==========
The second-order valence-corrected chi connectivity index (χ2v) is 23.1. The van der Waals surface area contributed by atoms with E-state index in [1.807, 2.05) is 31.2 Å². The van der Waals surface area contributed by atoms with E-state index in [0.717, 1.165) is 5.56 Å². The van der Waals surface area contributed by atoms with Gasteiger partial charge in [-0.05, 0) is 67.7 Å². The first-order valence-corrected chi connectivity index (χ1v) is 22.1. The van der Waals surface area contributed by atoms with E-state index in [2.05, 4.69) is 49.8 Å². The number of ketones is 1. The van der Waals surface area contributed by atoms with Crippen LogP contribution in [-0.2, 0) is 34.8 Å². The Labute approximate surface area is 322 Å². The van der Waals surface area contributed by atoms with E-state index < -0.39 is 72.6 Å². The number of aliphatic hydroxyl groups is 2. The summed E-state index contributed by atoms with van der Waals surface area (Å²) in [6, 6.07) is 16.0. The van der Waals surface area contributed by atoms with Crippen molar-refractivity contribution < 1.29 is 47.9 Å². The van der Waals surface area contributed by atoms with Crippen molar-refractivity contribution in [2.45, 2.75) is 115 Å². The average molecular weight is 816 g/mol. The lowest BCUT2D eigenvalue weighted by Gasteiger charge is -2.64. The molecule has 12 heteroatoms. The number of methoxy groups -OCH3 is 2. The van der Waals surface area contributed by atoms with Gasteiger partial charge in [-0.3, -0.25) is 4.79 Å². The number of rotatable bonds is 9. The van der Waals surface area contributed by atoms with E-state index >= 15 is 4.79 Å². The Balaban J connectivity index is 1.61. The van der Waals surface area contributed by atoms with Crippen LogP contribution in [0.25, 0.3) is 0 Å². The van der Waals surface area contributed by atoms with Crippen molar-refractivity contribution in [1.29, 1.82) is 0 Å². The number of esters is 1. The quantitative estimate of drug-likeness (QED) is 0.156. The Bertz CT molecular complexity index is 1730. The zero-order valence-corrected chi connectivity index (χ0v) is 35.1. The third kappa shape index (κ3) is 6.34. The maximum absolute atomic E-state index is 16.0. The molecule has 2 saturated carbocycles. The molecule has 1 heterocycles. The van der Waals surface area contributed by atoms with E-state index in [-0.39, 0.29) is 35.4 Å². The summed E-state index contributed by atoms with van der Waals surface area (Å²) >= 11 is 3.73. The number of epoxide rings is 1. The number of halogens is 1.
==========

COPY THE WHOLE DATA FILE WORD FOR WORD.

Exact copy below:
The second-order valence-corrected chi connectivity index (χ2v) is 23.1. The van der Waals surface area contributed by atoms with E-state index in [1.807, 2.05) is 31.2 Å². The van der Waals surface area contributed by atoms with E-state index in [0.717, 1.165) is 5.56 Å². The van der Waals surface area contributed by atoms with Gasteiger partial charge in [-0.05, 0) is 67.7 Å². The first-order valence-corrected chi connectivity index (χ1v) is 22.1. The van der Waals surface area contributed by atoms with E-state index in [2.05, 4.69) is 49.8 Å². The number of ketones is 1. The van der Waals surface area contributed by atoms with Crippen LogP contribution in [-0.2, 0) is 34.8 Å². The Labute approximate surface area is 322 Å². The van der Waals surface area contributed by atoms with E-state index < -0.39 is 72.6 Å². The number of aliphatic hydroxyl groups is 2. The summed E-state index contributed by atoms with van der Waals surface area (Å²) in [6, 6.07) is 16.0. The van der Waals surface area contributed by atoms with Crippen molar-refractivity contribution < 1.29 is 47.9 Å². The van der Waals surface area contributed by atoms with Crippen molar-refractivity contribution in [2.45, 2.75) is 115 Å². The average molecular weight is 816 g/mol. The lowest BCUT2D eigenvalue weighted by Gasteiger charge is -2.64. The molecule has 12 heteroatoms. The number of methoxy groups -OCH3 is 2. The van der Waals surface area contributed by atoms with Gasteiger partial charge in [-0.3, -0.25) is 4.79 Å². The number of rotatable bonds is 9. The van der Waals surface area contributed by atoms with E-state index >= 15 is 4.79 Å². The Balaban J connectivity index is 1.61. The van der Waals surface area contributed by atoms with Crippen LogP contribution in [0.25, 0.3) is 0 Å². The van der Waals surface area contributed by atoms with Crippen molar-refractivity contribution in [1.29, 1.82) is 0 Å². The number of esters is 1. The quantitative estimate of drug-likeness (QED) is 0.156. The Bertz CT molecular complexity index is 1730. The zero-order valence-corrected chi connectivity index (χ0v) is 35.1. The third kappa shape index (κ3) is 6.34. The maximum absolute atomic E-state index is 16.0. The molecule has 2 saturated carbocycles. The molecule has 1 heterocycles. The van der Waals surface area contributed by atoms with E-state index in [-0.39, 0.29) is 35.4 Å². The summed E-state index contributed by atoms with van der Waals surface area (Å²) >= 11 is 3.73. The number of epoxide rings is 1. The number of halogens is 1.